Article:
1991 29c Fishing Flies: Jock Scott

# 2546 - 1991 29c Fishing Flies: Jock Scott

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US #2546
1991 Jock Scott

  • Part of the Fishing Flies set of 5

Category of Stamp:  Commemorative
Set: 
Fishing Flies
Value: 
29¢, First Class Mail Rate
First Day of Issue: 
May 31, 1991
First Day City: 
Cuddebackville, New York
Quantity Issued: 
150,711,600
Printed by: 
American Bank Note Company
Printing Method:
Photogravure
Format: 
Booklet: 4 panes of 5, from printing cylinders of 275 subjects (11 across, 25 down)
Perforations: 
11

Reason the stamp was issued:  This stamp appeals to those interested in fly fishing.  This was one of the fastest growing sports at the time.

About the stamp design:  The Fishing Flies stamps picture five different flies.  These are a small portion of the 1,200 patterns of flies.  Chuck Ripper, a wildlife artist created the images for the stamps.  He had previously designed the 1986 Fish booklet stamps and thought of the idea of showing the flies used to catch the fish.  Each fishing fly depicted on these stamps has a background showing a scene typical of where it would be used.  Ripper used actual flies as his models for the artwork.  The Fishing Flies shown are: Royal Wulff, Jock Scott, Apte Tarpon Fly, Lefty’s Deceiver, and Muddler Minnow

Special design details:  The stamps were produced as a five-variety topical booklet.  The USPS began producing these in 1985.

First Day City:  The First Day of Issue ceremony was held at the Never Sink Valley Area Museum in Cuddebackville, New York.  This area is known for its trout fishing.

About the Fishing Fly set:  The stamps were produced as a five-variety topical booklet.  The USPS began producing these booklets in 1985.  Fly fishing is a popular sport among anglers because of the extra skill needed to do it well.

History the stamp represents:  Jock Scott – The Jock Scott fly was developed in England in 1817.  It is often used for catching salmon.  The original Jock Scott flies used feathers from rare birds such as toucans and Jungle cocks from Asia, as well as those from peacocks, mallards, and pheasants.

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US #2546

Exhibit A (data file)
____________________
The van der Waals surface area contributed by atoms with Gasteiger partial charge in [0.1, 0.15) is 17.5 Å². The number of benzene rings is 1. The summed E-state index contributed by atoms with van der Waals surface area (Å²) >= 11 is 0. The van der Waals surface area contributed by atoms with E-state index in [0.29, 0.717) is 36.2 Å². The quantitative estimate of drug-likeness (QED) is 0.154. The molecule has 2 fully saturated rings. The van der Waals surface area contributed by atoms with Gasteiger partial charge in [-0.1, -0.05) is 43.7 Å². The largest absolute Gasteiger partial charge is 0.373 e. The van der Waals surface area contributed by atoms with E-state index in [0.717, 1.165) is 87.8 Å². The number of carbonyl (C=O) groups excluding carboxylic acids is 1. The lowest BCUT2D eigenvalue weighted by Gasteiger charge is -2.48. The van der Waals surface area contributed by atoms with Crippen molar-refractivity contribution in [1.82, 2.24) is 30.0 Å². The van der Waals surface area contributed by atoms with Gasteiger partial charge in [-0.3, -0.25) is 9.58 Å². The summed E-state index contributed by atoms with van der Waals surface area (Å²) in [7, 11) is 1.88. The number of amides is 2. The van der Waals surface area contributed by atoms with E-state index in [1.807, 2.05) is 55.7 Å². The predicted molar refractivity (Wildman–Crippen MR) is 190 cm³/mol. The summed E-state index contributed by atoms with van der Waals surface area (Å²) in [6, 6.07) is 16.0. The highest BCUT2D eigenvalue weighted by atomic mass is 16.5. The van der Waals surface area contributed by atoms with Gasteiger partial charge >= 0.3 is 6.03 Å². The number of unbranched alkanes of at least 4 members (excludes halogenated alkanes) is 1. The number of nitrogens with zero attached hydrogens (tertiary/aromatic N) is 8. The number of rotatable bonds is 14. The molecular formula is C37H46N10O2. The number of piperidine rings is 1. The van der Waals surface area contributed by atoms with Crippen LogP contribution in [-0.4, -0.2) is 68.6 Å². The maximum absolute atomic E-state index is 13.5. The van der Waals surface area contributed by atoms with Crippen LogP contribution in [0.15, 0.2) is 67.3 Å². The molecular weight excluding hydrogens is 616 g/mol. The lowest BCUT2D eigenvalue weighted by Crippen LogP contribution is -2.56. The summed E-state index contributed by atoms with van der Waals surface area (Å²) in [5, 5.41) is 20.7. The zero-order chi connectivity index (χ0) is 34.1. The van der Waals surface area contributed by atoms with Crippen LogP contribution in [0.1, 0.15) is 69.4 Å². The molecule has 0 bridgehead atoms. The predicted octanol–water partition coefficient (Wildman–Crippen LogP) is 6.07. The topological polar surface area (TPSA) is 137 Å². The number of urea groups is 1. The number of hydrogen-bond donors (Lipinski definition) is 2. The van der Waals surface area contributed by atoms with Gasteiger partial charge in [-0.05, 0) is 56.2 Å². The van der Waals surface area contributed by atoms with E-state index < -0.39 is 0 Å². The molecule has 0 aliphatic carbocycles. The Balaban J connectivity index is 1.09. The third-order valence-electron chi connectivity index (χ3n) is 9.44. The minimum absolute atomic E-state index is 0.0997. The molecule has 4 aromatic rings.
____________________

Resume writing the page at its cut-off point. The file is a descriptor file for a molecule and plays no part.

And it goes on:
1991 Jock Scott

  • Part of the Fishing Flies set of 5

Category of Stamp:  Commemorative
Set: 
Fishing Flies
Value: 
29¢, First Class Mail Rate
First Day of Issue: 
May 31, 1991
First Day City: 
Cuddebackville, New York
Quantity Issued: 
150,711,600
Printed by: 
American Bank Note Company
Printing Method:
Photogravure
Format: 
Booklet: 4 panes of 5, from printing cylinders of 275 subjects (11 across, 25 down)
Perforations: 
11

Reason the stamp was issued:  This stamp appeals to those interested in fly fishing.  This was one of the fastest growing sports at the time.

About the stamp design:  The Fishing Flies stamps picture five different flies.  These are a small portion of the 1,200 patterns of flies.  Chuck Ripper, a wildlife artist created the images for the stamps.  He had previously designed the 1986 Fish booklet stamps and thought of the idea of showing the flies used to catch the fish.  Each fishing fly depicted on these stamps has a background showing a scene typical of where it would be used.  Ripper used actual flies as his models for the artwork.  The Fishing Flies shown are: Royal Wulff, Jock Scott, Apte Tarpon Fly, Lefty’s Deceiver, and Muddler Minnow

Special design details:  The stamps were produced as a five-variety topical booklet.  The USPS began producing these in 1985.

First Day City:  The First Day of Issue ceremony was held at the Never Sink Valley Area Museum in Cuddebackville, New York.  This area is known for its trout fishing.

About the Fishing Fly set:  The stamps were produced as a five-variety topical booklet.  The USPS began producing these booklets in 1985.  Fly fishing is a popular sport among anglers because of the extra skill needed to do it well.

History the stamp represents:  Jock Scott – The Jock Scott fly was developed in England in 1817.  It is often used for catching salmon.  The original Jock Scott flies used feathers from rare birds such as toucans and Jungle cocks from Asia, as well as those from peacocks, mallards, and pheasants.